For friends what about hosting at home? That could work with Dad too. I have a standing lunch date with a friend every week. We used to go to Five Guys or something equally calorie ridden. Now we go out once a month and take turns hosting at home. Saves money too.

    I wouldn't call this sabotage. He loves you, likes buffets and enjoys people watching. He probably feels there isn't much he can do for you and his grandkids. What he can do is provide easily is treats. Makes him feel good.
  • ogtmama
    ogtmama Posts: 1,403 Member
    gramarye wrote: »
    I'd agree with the people who say that you should try to plan around your dad, rather than trying to plan with him. He's 83 -- enjoy the time you have to go out with him, and let him enjoy feeling like he's treating you. Make the best choices you can without throwing the gift back in his face. Eat less of what you get, like half a cookie or half of your sandwich, and promise to take home the rest to eat as lunch later. Eat slower at buffets, so that it's hopefully not as apparent that you're not eating much. Also, just be honest with your dad: you're not as hungry these days, and you often eat less than you used to.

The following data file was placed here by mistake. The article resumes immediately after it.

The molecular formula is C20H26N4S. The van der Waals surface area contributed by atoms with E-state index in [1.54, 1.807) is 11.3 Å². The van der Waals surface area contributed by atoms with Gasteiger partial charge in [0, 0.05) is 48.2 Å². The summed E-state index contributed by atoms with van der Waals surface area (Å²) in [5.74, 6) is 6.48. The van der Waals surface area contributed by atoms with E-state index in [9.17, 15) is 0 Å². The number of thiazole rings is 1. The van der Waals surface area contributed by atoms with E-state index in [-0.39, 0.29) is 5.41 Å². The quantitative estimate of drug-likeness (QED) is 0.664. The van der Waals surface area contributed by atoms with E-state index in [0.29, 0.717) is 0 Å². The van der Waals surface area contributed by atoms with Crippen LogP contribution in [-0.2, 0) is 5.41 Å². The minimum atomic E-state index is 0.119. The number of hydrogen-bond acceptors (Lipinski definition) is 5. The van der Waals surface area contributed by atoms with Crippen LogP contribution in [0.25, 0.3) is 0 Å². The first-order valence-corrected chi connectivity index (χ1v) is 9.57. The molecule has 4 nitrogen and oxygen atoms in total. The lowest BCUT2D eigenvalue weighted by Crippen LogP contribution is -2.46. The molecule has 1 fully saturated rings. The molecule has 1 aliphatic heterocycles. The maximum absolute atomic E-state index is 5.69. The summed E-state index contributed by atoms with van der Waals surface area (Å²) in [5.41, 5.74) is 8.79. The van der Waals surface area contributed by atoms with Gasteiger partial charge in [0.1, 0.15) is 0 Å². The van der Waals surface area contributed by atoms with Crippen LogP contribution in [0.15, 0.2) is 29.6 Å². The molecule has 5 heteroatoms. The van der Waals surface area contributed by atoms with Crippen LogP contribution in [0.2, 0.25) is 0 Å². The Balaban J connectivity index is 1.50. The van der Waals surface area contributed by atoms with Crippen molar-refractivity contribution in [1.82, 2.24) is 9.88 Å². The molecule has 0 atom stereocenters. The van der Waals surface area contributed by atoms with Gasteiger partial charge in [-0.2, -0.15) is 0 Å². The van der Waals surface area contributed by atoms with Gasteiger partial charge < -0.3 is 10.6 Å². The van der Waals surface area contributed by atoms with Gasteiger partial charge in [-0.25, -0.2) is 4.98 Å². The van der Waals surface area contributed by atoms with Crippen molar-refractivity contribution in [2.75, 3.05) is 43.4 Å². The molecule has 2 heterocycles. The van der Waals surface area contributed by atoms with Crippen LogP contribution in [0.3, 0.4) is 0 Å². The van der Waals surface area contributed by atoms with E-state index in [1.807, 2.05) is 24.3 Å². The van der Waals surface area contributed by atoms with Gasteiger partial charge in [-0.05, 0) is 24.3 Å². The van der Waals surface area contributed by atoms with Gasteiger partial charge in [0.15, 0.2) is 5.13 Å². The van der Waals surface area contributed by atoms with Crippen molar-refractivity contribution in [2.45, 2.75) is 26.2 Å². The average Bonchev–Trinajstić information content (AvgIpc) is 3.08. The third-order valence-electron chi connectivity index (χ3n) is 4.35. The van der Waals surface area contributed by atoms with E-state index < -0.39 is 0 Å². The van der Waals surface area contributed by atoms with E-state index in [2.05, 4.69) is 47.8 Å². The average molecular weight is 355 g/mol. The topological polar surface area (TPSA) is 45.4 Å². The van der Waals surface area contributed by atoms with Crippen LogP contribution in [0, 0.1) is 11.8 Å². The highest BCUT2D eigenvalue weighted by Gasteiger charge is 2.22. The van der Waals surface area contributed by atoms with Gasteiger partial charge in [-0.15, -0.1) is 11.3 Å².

I'd also be careful that you're not treating him like a "saboteur," because that's not what he's doing. Food is a social thing in our food-abundant culture, and for lots of families, it's a way of showing love. Your dad doesn't want to sabotage your weight loss (unless he specifically says exactly that to you). He just wants to show you that he cares in a way that matters to him.

    Also, to veer slightly off-topic:
    First I would fast on days that you're going out with your dad. Save up your daily calories and then do your best to make the best decisions possible at the buffet, second I would throw those kit Kats from your fridge away. You're setting you're setting your kids up the same way.